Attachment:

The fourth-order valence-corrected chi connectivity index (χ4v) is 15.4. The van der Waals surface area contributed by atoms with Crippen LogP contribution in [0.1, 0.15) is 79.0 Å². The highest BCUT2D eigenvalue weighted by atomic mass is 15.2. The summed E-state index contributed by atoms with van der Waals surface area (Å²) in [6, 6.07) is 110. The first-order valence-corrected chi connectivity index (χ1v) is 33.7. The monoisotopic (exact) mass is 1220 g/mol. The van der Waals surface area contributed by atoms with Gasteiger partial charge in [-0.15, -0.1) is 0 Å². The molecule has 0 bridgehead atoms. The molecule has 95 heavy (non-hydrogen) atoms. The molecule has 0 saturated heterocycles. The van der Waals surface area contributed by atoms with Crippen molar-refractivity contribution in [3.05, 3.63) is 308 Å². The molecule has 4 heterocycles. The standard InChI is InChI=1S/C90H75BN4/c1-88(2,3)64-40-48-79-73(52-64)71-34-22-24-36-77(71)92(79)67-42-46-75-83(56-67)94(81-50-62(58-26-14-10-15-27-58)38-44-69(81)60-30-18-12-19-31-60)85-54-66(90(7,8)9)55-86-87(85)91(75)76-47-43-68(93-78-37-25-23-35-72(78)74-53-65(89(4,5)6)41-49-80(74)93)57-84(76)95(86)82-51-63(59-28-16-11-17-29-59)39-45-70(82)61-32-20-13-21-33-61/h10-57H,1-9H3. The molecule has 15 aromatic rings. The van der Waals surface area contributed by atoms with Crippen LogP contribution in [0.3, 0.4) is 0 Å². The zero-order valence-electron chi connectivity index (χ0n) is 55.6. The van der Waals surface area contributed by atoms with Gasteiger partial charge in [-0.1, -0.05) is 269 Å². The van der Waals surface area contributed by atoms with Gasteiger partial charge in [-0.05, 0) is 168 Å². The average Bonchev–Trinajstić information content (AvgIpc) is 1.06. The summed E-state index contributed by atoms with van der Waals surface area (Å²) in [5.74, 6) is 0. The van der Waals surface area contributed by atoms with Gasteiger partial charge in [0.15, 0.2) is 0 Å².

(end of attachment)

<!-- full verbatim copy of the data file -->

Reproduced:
The fourth-order valence-corrected chi connectivity index (χ4v) is 15.4. The van der Waals surface area contributed by atoms with Crippen LogP contribution in [0.1, 0.15) is 79.0 Å². The highest BCUT2D eigenvalue weighted by atomic mass is 15.2. The summed E-state index contributed by atoms with van der Waals surface area (Å²) in [6, 6.07) is 110. The first-order valence-corrected chi connectivity index (χ1v) is 33.7. The monoisotopic (exact) mass is 1220 g/mol. The van der Waals surface area contributed by atoms with Gasteiger partial charge in [-0.15, -0.1) is 0 Å². The molecule has 0 bridgehead atoms. The molecule has 95 heavy (non-hydrogen) atoms. The molecule has 0 saturated heterocycles. The van der Waals surface area contributed by atoms with Crippen molar-refractivity contribution in [3.05, 3.63) is 308 Å². The molecule has 4 heterocycles. The standard InChI is InChI=1S/C90H75BN4/c1-88(2,3)64-40-48-79-73(52-64)71-34-22-24-36-77(71)92(79)67-42-46-75-83(56-67)94(81-50-62(58-26-14-10-15-27-58)38-44-69(81)60-30-18-12-19-31-60)85-54-66(90(7,8)9)55-86-87(85)91(75)76-47-43-68(93-78-37-25-23-35-72(78)74-53-65(89(4,5)6)41-49-80(74)93)57-84(76)95(86)82-51-63(59-28-16-11-17-29-59)39-45-70(82)61-32-20-13-21-33-61/h10-57H,1-9H3. The molecule has 15 aromatic rings. The van der Waals surface area contributed by atoms with Crippen LogP contribution in [0.3, 0.4) is 0 Å². The zero-order valence-electron chi connectivity index (χ0n) is 55.6. The van der Waals surface area contributed by atoms with Gasteiger partial charge in [-0.1, -0.05) is 269 Å². The van der Waals surface area contributed by atoms with Gasteiger partial charge in [-0.05, 0) is 168 Å². The average Bonchev–Trinajstić information content (AvgIpc) is 1.06. The summed E-state index contributed by atoms with van der Waals surface area (Å²) in [5.74, 6) is 0. The van der Waals surface area contributed by atoms with Gasteiger partial charge in [0.15, 0.2) is 0 Å².